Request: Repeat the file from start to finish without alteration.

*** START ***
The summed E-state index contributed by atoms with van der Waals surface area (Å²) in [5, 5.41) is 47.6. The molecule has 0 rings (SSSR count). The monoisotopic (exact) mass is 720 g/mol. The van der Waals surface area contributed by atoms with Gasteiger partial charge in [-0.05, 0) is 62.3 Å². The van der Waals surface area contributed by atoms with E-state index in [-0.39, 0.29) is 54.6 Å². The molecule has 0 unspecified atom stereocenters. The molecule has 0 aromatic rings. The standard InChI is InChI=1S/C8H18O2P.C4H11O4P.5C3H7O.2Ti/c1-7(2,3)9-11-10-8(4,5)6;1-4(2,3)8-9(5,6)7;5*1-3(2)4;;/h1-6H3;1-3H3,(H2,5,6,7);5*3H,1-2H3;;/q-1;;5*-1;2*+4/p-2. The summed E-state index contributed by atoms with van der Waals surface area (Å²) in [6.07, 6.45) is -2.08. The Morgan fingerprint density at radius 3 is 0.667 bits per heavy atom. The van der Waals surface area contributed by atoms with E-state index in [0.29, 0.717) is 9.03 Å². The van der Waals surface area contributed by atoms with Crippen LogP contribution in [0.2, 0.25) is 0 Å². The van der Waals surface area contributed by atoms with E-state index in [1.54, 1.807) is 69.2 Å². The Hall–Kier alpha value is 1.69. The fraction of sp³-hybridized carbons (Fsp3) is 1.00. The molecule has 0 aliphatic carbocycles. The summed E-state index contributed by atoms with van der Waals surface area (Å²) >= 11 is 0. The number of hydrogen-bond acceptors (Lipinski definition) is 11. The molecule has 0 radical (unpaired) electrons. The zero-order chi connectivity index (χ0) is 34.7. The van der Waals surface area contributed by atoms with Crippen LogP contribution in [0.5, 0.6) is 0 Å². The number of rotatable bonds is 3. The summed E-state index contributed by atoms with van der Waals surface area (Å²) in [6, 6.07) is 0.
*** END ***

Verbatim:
The summed E-state index contributed by atoms with van der Waals surface area (Å²) in [5, 5.41) is 47.6. The molecule has 0 rings (SSSR count). The monoisotopic (exact) mass is 720 g/mol. The van der Waals surface area contributed by atoms with Gasteiger partial charge in [-0.05, 0) is 62.3 Å². The van der Waals surface area contributed by atoms with E-state index in [-0.39, 0.29) is 54.6 Å². The molecule has 0 unspecified atom stereocenters. The molecule has 0 aromatic rings. The standard InChI is InChI=1S/C8H18O2P.C4H11O4P.5C3H7O.2Ti/c1-7(2,3)9-11-10-8(4,5)6;1-4(2,3)8-9(5,6)7;5*1-3(2)4;;/h1-6H3;1-3H3,(H2,5,6,7);5*3H,1-2H3;;/q-1;;5*-1;2*+4/p-2. The summed E-state index contributed by atoms with van der Waals surface area (Å²) in [6.07, 6.45) is -2.08. The Morgan fingerprint density at radius 3 is 0.667 bits per heavy atom. The van der Waals surface area contributed by atoms with E-state index in [0.29, 0.717) is 9.03 Å². The van der Waals surface area contributed by atoms with Crippen LogP contribution in [0.2, 0.25) is 0 Å². The van der Waals surface area contributed by atoms with E-state index in [1.54, 1.807) is 69.2 Å². The Hall–Kier alpha value is 1.69. The fraction of sp³-hybridized carbons (Fsp3) is 1.00. The molecule has 0 aliphatic carbocycles. The summed E-state index contributed by atoms with van der Waals surface area (Å²) >= 11 is 0. The number of hydrogen-bond acceptors (Lipinski definition) is 11. The molecule has 0 radical (unpaired) electrons. The zero-order chi connectivity index (χ0) is 34.7. The van der Waals surface area contributed by atoms with Crippen LogP contribution in [0.5, 0.6) is 0 Å². The number of rotatable bonds is 3. The summed E-state index contributed by atoms with van der Waals surface area (Å²) in [6, 6.07) is 0.